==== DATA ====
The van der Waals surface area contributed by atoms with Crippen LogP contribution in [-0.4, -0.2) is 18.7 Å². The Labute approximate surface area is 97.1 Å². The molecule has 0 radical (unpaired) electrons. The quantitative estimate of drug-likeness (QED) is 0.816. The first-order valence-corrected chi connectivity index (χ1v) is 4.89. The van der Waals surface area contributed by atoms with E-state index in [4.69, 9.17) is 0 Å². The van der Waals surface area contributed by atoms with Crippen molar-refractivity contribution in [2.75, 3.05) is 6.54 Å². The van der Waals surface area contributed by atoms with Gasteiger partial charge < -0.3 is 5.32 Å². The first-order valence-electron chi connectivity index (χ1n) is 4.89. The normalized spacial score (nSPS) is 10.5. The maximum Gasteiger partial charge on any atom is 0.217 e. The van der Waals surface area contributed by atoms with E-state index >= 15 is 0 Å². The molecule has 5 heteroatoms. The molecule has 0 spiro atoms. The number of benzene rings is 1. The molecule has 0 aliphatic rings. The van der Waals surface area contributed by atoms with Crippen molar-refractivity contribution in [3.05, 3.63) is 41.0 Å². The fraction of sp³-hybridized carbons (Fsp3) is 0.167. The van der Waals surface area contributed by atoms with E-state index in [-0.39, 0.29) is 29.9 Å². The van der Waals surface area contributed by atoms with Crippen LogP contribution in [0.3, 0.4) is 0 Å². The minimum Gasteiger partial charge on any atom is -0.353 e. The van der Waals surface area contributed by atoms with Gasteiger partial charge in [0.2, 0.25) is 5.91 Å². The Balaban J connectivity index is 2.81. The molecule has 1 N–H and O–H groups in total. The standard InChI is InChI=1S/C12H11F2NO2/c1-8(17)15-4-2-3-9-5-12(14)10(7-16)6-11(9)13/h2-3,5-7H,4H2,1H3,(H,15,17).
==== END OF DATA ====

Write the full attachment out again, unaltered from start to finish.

The van der Waals surface area contributed by atoms with Crippen LogP contribution in [-0.4, -0.2) is 18.7 Å². The Labute approximate surface area is 97.1 Å². The molecule has 0 radical (unpaired) electrons. The quantitative estimate of drug-likeness (QED) is 0.816. The first-order valence-corrected chi connectivity index (χ1v) is 4.89. The van der Waals surface area contributed by atoms with E-state index in [4.69, 9.17) is 0 Å². The van der Waals surface area contributed by atoms with Crippen molar-refractivity contribution in [2.75, 3.05) is 6.54 Å². The van der Waals surface area contributed by atoms with Gasteiger partial charge < -0.3 is 5.32 Å². The first-order valence-electron chi connectivity index (χ1n) is 4.89. The normalized spacial score (nSPS) is 10.5. The maximum Gasteiger partial charge on any atom is 0.217 e. The van der Waals surface area contributed by atoms with E-state index >= 15 is 0 Å². The molecule has 5 heteroatoms. The molecule has 0 spiro atoms. The number of benzene rings is 1. The molecule has 0 aliphatic rings. The van der Waals surface area contributed by atoms with Crippen molar-refractivity contribution in [3.05, 3.63) is 41.0 Å². The fraction of sp³-hybridized carbons (Fsp3) is 0.167. The van der Waals surface area contributed by atoms with E-state index in [-0.39, 0.29) is 29.9 Å². The van der Waals surface area contributed by atoms with Crippen LogP contribution in [0.3, 0.4) is 0 Å². The minimum Gasteiger partial charge on any atom is -0.353 e. The van der Waals surface area contributed by atoms with Gasteiger partial charge in [0.2, 0.25) is 5.91 Å². The Balaban J connectivity index is 2.81. The molecule has 1 N–H and O–H groups in total. The standard InChI is InChI=1S/C12H11F2NO2/c1-8(17)15-4-2-3-9-5-12(14)10(7-16)6-11(9)13/h2-3,5-7H,4H2,1H3,(H,15,17).